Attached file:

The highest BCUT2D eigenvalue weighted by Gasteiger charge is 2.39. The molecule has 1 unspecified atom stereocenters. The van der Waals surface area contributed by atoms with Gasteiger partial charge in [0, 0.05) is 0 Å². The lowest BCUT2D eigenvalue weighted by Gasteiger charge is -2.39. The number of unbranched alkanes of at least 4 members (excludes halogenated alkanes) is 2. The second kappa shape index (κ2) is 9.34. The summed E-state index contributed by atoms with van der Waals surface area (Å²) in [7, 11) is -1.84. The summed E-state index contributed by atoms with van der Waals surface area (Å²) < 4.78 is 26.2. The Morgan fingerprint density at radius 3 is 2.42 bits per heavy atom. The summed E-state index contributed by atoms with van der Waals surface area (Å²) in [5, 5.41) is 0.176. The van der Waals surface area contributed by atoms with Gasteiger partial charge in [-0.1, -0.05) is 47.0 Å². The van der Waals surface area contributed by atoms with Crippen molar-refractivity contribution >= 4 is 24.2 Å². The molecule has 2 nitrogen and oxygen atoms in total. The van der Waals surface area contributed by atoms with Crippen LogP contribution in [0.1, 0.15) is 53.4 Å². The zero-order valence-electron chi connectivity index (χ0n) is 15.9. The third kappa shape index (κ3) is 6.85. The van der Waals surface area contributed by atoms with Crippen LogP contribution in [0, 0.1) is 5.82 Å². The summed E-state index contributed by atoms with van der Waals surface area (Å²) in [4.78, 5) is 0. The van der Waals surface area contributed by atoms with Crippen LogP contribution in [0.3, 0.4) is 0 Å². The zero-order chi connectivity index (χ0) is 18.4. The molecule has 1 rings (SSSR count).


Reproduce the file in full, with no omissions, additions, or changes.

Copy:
The highest BCUT2D eigenvalue weighted by Gasteiger charge is 2.39. The molecule has 1 unspecified atom stereocenters. The van der Waals surface area contributed by atoms with Gasteiger partial charge in [0, 0.05) is 0 Å². The lowest BCUT2D eigenvalue weighted by Gasteiger charge is -2.39. The number of unbranched alkanes of at least 4 members (excludes halogenated alkanes) is 2. The second kappa shape index (κ2) is 9.34. The summed E-state index contributed by atoms with van der Waals surface area (Å²) in [7, 11) is -1.84. The summed E-state index contributed by atoms with van der Waals surface area (Å²) < 4.78 is 26.2. The Morgan fingerprint density at radius 3 is 2.42 bits per heavy atom. The summed E-state index contributed by atoms with van der Waals surface area (Å²) in [5, 5.41) is 0.176. The van der Waals surface area contributed by atoms with Gasteiger partial charge in [-0.1, -0.05) is 47.0 Å². The van der Waals surface area contributed by atoms with Crippen molar-refractivity contribution >= 4 is 24.2 Å². The molecule has 2 nitrogen and oxygen atoms in total. The van der Waals surface area contributed by atoms with Crippen LogP contribution in [0.1, 0.15) is 53.4 Å². The zero-order valence-electron chi connectivity index (χ0n) is 15.9. The third kappa shape index (κ3) is 6.85. The van der Waals surface area contributed by atoms with Crippen LogP contribution in [0, 0.1) is 5.82 Å². The summed E-state index contributed by atoms with van der Waals surface area (Å²) in [4.78, 5) is 0. The van der Waals surface area contributed by atoms with Crippen LogP contribution in [0.3, 0.4) is 0 Å². The zero-order chi connectivity index (χ0) is 18.4. The molecule has 1 rings (SSSR count).